Atlas 4013 is divided into two parts. Part one delves into the nomenclature and formative qualities of Hong Kong’s spatial distribution and streets. Overall, the territory consists of roughly 4,004 streets: 2,002 in the New Territories and on Lantau, 999 in Kowloon and 983 on Hong Kong island. Within these, 13 types of nomenclaturedefine all street names: (1) conventional historical naming (Hollywood Road); (2) building-related (Mosque Street); (3) great people (Queen’s Road); (4) place names (San Francisco Path); (5) site descriptions (Yeung Uk Road – House of Yeung); (6) literary quotations, usually from Chinese poems (Marigold Road); (7) numbering (Pat Tat Street – Eighth Street); (8) parallelism (streets named in pairs or groups from certain Chinese poems, such Lung Cheung Road and Fung Mo Street – Flying Dragon and Dancing Phoenix); (9) plants (Chang Fa Avenue – Orange Flower); (10) animals (Lung To Street – Dragon); (11) beliefs and embedding names (Luen Fu Street – Rich); (12) streets indicating a location (Queen’s Road Central); and (13) unnamed streets. Each category shows the width and breadth of the various streets and their geographic positions and possible relationships to other places classified under the same principles.
Part two closes in on the “field identities” of seven specific streets: Queen’s Road, Hollywood Road, Whampoa Street, Sai Yeung Choi Street, Boundary Street, Yeung Uk Road and Parc Oasis Road. Individual streets are redrawn layer by layer, incorporating human and natural influences. In succession, they allow for new a spatial proposition through collaging, editing and written text. Each collage is presented as both a book pop-up and as spatial installation.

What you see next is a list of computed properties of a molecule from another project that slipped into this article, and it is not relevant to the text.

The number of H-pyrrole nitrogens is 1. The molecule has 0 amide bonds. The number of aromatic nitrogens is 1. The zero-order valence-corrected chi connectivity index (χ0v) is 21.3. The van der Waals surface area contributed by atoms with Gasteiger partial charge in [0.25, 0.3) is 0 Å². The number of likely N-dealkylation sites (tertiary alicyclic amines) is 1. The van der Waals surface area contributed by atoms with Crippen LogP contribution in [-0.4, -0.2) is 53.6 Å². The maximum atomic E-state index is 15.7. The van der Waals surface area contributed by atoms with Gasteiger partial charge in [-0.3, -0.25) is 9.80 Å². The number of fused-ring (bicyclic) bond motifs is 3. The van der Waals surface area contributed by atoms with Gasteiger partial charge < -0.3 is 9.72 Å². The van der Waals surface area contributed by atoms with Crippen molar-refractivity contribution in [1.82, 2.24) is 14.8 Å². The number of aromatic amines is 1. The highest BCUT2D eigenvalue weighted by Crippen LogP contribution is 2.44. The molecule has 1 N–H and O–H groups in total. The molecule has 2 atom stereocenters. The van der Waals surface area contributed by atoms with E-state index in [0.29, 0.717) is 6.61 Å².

Queen’s Road (Queen’s Road West, Queen’s Road Central, Queensway and Queen’s Road East) fuses the conditions of imperial artefacts, economic centres, Victoria Harbour’s coastlines and Hong Kong’s rapid development into a single field condition. The 43-page result, the most extensive among the streets examined, binds together new imagery, the “Queen’s Road mandala”, representing the one-point focus of imperial development surrounded by socio-spatial factors. Its spatial installation, a three-metre-diameter print of the mandala, forms the context for presenting the totality of Atlas 4013’s work. In pop-up format, the mandala stands out from the book pages, highlighting each factor of influence that forms the concentric layering around the British empress.
The section on Yeung Uk Road focuses on its urban village setting, the history of fortification and the new satellite towns to construct a spatial dialogue. Conceptually the streets form the common ground, binding together the various village and new townhouse typologies within a contemporary setting. The Yeung Uk spatial installation is a 2.5-metre folded panel, suspended from the ceiling, with its pop-up counterpart a double-page spatial filigree of housing typologies.
In comparison, although Parc Oasis Road’s field condition commences with a road network analysis, its final results revert to biological species the peony, marigold, magnolia, verbena and wisteria flowers as both spatial and pop-up phenomena. With its spatial installation representative of a collection of flowers suspended in mid-air by way of the street structures, the book version of Parc Oasis Road pulls together the various flower petals in one organic constellation, merging seven spatial settings into one.
Throughout the collection of seven streets, and their renewed spatial compositions, Atlas 4013 charts the possibilities of altering course, challenging even the most spatially literate to look into other avenues of thought.